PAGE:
“From action like that a song was made called, ‘Praise the Lord and Pass the Ammunition’ and we’ll all stay free,” he said.

Barsell could relate.

Some American ships with active guns were able to shoot at the enemy planes, which came in waves, he said.

History would record that 353 Japanese planes, in two waves, reached Oahu; 29 of the planes and five midget submarines were lost in an attack that lasted about two hours.

On the American side, 2,403 people died and 1,179 were wounded. Eighteen ships — including five battleships — were sunk or run aground.

Barsell still recalls the sirens, the sounds of ammunition being fired and helping direct medics to where they were needed.

But he remembers something else.

“The sights and sounds were all there, but hardly anybody talks about the aroma of the event,” he said. “Before all this happened, you could smell the gardenias and tropical flowers and within minutes afterward there was the stench of burning oil and gasoline. It all goes together. That smell accents the disaster.”

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When the sky was clear of planes, he said, the men were sent back to the barracks. The Red Cross was available so they could send messages home, and Barsell sent one to his mom and dad, Walter Sr. and Hazel.

After they had something to eat at the barracks, Barsell and another seaman were sent to the windward side of Oahu, each armed with a rifle to repel any landing parties. At night, they kept watch, not knowing what would happen.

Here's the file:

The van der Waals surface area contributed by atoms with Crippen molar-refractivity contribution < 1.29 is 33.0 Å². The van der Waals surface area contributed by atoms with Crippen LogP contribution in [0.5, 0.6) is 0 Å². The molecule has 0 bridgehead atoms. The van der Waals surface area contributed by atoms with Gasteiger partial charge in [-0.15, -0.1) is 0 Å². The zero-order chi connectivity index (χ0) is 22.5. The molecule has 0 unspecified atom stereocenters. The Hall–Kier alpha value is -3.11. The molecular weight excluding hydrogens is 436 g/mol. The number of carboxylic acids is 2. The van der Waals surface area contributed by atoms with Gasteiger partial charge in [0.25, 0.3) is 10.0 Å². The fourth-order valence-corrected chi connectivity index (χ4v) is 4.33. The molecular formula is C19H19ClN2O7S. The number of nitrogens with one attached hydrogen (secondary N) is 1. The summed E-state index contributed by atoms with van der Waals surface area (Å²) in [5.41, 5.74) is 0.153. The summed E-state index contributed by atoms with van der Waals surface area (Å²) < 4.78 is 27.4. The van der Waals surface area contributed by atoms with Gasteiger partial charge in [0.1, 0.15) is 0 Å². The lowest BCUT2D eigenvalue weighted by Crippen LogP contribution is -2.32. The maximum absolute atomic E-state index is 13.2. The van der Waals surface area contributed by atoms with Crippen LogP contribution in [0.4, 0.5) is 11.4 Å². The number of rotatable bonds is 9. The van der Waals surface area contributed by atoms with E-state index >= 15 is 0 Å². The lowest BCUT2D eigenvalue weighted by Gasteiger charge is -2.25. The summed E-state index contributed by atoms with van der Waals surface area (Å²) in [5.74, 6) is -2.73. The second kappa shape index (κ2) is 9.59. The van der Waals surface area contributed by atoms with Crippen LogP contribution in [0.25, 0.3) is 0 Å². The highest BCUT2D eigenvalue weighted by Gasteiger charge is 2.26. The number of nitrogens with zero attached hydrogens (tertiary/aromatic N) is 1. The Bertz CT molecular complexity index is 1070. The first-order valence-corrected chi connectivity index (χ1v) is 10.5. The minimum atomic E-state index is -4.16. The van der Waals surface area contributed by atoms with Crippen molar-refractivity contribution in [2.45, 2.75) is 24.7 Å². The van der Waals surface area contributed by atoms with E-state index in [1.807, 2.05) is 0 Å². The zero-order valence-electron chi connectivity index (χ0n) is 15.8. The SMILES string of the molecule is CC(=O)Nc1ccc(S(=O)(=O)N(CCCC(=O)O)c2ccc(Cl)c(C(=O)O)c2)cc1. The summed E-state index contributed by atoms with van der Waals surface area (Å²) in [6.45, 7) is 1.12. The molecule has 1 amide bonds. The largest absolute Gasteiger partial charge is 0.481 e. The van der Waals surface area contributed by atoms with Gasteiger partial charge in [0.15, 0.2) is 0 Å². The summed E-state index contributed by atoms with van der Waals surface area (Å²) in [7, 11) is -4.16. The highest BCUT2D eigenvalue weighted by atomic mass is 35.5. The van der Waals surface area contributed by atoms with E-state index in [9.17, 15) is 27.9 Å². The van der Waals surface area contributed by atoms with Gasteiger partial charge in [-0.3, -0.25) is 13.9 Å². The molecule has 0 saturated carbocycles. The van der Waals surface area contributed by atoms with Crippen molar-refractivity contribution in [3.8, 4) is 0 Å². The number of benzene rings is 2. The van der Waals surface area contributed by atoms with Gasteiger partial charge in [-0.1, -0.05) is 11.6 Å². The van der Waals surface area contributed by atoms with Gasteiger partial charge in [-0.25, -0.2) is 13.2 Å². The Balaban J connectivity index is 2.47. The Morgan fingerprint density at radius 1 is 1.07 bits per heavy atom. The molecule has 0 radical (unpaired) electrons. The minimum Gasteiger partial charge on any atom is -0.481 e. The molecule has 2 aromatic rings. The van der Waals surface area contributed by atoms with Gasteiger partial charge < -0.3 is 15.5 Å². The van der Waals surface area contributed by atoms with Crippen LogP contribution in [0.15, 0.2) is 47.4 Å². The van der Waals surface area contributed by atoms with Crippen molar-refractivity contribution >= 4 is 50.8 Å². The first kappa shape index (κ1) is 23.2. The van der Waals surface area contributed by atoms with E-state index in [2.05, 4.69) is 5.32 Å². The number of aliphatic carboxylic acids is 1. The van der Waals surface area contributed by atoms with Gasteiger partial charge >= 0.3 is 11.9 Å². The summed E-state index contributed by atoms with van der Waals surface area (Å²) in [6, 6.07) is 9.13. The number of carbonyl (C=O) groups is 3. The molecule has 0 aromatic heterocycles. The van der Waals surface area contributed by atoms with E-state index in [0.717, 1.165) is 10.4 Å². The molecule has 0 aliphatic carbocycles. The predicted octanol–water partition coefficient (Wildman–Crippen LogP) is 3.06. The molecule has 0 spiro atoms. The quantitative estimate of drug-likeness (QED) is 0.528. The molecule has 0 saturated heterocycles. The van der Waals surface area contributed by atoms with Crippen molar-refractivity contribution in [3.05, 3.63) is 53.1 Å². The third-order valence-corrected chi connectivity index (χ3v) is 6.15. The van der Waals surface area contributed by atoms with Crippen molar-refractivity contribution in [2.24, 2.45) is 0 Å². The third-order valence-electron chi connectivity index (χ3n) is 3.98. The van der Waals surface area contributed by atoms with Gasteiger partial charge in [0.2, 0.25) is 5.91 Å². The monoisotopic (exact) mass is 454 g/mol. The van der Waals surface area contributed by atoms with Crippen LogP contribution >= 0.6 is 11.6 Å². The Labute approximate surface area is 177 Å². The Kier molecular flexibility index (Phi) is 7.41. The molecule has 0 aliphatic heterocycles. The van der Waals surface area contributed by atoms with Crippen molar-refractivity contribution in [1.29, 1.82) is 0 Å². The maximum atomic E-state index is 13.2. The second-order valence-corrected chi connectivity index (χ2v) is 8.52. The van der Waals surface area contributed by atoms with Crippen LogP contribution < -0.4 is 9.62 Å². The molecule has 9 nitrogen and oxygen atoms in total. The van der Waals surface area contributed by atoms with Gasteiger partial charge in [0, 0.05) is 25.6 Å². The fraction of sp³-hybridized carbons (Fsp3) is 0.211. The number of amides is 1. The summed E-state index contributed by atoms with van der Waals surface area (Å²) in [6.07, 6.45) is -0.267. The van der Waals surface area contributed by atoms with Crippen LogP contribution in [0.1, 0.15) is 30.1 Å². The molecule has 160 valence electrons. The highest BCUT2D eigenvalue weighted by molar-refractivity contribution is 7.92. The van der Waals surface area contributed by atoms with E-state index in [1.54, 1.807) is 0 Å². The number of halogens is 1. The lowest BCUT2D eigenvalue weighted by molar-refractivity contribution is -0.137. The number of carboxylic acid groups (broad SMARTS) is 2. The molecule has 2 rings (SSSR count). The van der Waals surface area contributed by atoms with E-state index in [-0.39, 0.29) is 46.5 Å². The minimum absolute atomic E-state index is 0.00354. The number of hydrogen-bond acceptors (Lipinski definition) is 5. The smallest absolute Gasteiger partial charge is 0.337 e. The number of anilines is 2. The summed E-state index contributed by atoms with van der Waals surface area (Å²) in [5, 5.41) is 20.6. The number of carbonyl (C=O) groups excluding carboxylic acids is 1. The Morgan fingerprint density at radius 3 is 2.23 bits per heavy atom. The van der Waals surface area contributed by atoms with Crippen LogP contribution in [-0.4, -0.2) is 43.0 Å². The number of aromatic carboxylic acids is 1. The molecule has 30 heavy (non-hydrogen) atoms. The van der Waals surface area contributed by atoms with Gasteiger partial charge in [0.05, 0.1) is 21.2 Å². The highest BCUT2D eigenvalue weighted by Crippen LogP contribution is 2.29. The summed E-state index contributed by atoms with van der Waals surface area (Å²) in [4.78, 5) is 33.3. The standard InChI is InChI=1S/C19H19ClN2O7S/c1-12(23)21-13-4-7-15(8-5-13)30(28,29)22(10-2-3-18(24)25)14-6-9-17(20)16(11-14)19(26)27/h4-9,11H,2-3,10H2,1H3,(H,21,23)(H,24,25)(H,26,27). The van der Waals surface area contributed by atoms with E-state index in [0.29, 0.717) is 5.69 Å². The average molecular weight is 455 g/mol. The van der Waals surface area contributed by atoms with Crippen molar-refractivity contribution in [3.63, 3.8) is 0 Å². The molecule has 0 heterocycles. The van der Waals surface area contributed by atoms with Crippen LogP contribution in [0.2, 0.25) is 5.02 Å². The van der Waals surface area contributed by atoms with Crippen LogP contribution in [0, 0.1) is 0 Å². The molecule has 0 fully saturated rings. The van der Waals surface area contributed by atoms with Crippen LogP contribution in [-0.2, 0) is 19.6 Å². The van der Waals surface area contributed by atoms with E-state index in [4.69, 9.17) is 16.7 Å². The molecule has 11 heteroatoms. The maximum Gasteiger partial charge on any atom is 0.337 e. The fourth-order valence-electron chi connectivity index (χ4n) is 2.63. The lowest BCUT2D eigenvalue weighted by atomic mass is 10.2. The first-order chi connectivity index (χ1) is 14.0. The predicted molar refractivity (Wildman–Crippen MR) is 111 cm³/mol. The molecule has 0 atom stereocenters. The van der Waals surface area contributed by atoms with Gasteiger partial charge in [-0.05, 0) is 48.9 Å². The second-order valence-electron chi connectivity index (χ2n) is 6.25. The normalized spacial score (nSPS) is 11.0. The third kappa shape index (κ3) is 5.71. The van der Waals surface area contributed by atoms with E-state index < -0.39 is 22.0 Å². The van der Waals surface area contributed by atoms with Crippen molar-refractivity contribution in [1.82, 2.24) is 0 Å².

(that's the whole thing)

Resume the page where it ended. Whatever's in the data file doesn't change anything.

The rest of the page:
“A Marine would go by once in a while with a dog, just checking, but there was no landing party,” he said.

The next day, Barsell was sent to his new duty station — the Pearl Harbor entrance -- for underwater sound detection.

“Our duty was to install underwater sound buoys and magnetic cables so we could tell if any ships were in the water sneaking in,” he said.

He did the work for two years, going out in a small boat, repairing sound buoys and magnetic cable. After that, he was sent to Long Island, New York, where he and other men were trained to go ahead of a landing party to set up communication systems.

Barsell was sent to Okinawa after the Americans took it, and he and other men slept in tents not far from a camp where Japanese prisoners of war were kept.

One night, one of the men, who slept with a knife under his pillow, had a nightmare. He woke up screaming and slashing at the net.

“It scared the heck out of us,” Barsell said.

After his six years in the Navy, Barsell, an electronic technician first class, went home and got a job at Hinky Dinky as a grocery stocker. He married a woman named Polly, who had a child. Together, they had five more children.

To earn more money, he joined the Naval Reserves and was sent to Korea. After about six months, he was discharged.

“They weren’t supposed to take me, because I had children at home,” Barsell said.

Barsell returned to Hinky Dinky and became a manager in Omaha. Two years later, he was sent to David City as store manager and a decade later to Wahoo, where he retired.

Polly died of Asiatic flu while they still lived in David City.

Barsell met his second wife, Bonnie, who had two children. They married, moved to Wahoo and had a child together.

Bonnie died of congestive heart failure years ago. Barsell has his children and many grandchildren and great-grandchildren.

Today, he is part of the Pearl Harbor Survivors Association. A sons and daughters of survivors group has formed, too.

On Sunday, Barsell will be 96 years old.

“Tempus fugit,” he said. That's time flies in Latin.

Barsell thinks about how Pearl Harbor made him grow up and what he learned.

“I was footloose and fancy free,” he said. “It showed me that life is for real. Nothing should be taken for granted. Enjoy the moment. Accept the things we cannot change.”